Book 25: Quartey, Wife of the Gods
This time it worked out well for me, really well. Wife of the Gods turned out to be a real treat. The storytelling’s a bit journeyman in places, a fair amount of tell not show, but the prose is evocative. I could feel and smell and taste places I’d never been. For the first time, Africa, Ghana, Accra became real places to me with real people instead of an unknowable, unimaginable place.
I’d go so far as to say that alone is a reason to read this book: the chance to see out of eyes completely different from my own without any mystical bullshit, stereotypes, and a considerable dose of humor.
Beyond that, it’s an interesting story. I’d figured out the killer well in advance, from little insights buried here and there, and because of how the story wove together with the past, but I think that was the author’s intention. It’s not supposed to be a surprise, really, whodunnit, although there’s a good solid investigation of the possible suspects from Dawson’s POV. From the reader’s, it’s more of a whydunnit.
Quartey does a good job playing with the trope of books and covers, while providing entirely plausible motives. Yet, in the end, when the mystery’s solved, the book is more about the detective than the victim or the killer. His flaws are manifest and manifold. He’s a happily married men, but spends a fair amount of time ogling other women. I should find that offensive, maybe, but I find it simply true to character. Instead of pretending people in love are saintly, the author lets him be real, and I like the author much better for it.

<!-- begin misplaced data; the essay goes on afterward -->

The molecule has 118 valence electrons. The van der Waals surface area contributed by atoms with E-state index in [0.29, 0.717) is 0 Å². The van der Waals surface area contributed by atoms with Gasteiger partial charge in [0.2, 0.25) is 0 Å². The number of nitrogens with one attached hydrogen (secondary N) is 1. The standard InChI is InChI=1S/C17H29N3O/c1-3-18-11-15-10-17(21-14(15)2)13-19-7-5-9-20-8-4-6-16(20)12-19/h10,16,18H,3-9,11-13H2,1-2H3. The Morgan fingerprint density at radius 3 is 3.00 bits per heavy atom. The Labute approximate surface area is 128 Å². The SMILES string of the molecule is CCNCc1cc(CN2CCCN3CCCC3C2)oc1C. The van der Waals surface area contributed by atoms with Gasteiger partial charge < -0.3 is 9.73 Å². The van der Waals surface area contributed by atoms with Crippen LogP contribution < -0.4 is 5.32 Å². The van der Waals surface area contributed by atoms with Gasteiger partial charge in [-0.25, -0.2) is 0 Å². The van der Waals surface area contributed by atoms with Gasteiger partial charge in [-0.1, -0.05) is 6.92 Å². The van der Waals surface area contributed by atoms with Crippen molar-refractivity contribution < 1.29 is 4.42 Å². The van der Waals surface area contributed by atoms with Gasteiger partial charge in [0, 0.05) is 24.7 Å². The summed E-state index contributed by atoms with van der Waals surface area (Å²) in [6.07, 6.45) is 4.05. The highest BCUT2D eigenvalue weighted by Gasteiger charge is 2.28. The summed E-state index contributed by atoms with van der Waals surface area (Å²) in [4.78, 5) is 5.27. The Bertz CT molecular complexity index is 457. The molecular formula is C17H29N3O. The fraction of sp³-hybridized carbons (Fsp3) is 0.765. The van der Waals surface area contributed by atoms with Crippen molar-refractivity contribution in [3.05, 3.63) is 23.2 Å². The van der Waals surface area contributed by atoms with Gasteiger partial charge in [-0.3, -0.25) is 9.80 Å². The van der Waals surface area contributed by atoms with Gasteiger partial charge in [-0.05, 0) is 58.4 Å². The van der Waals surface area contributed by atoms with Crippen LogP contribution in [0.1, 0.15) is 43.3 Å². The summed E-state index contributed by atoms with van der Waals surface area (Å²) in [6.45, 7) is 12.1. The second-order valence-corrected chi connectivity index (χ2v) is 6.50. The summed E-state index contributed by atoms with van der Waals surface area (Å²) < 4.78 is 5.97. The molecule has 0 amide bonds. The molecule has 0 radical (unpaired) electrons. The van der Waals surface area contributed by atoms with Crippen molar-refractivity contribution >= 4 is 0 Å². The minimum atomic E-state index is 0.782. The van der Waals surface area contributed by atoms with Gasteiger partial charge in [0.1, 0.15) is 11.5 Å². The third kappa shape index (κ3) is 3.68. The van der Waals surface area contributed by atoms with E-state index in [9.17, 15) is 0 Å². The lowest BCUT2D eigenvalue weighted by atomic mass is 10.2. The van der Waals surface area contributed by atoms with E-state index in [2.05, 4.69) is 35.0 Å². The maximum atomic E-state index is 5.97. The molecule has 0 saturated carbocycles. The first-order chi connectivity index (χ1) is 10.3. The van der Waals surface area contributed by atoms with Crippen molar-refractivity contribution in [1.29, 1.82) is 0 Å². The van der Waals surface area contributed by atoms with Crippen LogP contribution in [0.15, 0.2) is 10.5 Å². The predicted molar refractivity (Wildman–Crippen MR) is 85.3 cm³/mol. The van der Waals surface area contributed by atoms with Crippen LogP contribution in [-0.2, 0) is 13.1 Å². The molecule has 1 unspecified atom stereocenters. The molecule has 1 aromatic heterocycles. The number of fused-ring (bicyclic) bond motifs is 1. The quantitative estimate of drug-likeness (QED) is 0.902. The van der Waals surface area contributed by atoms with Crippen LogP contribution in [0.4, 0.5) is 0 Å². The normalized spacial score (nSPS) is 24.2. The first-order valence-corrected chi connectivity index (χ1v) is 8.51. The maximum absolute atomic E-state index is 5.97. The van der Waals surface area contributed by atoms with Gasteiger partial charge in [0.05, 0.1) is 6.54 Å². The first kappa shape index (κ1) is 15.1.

My thoughts on this book feel discombobulated. I find, as I try to write this, that I have less positive things to say about it than I should for how much I enjoyed it. It’s a case where the whole is greater than the sum of the parts. And whatever I have to say about it, I’ll definitely be picking up another book by the author to give Kwei and Dawson another few hours of my time.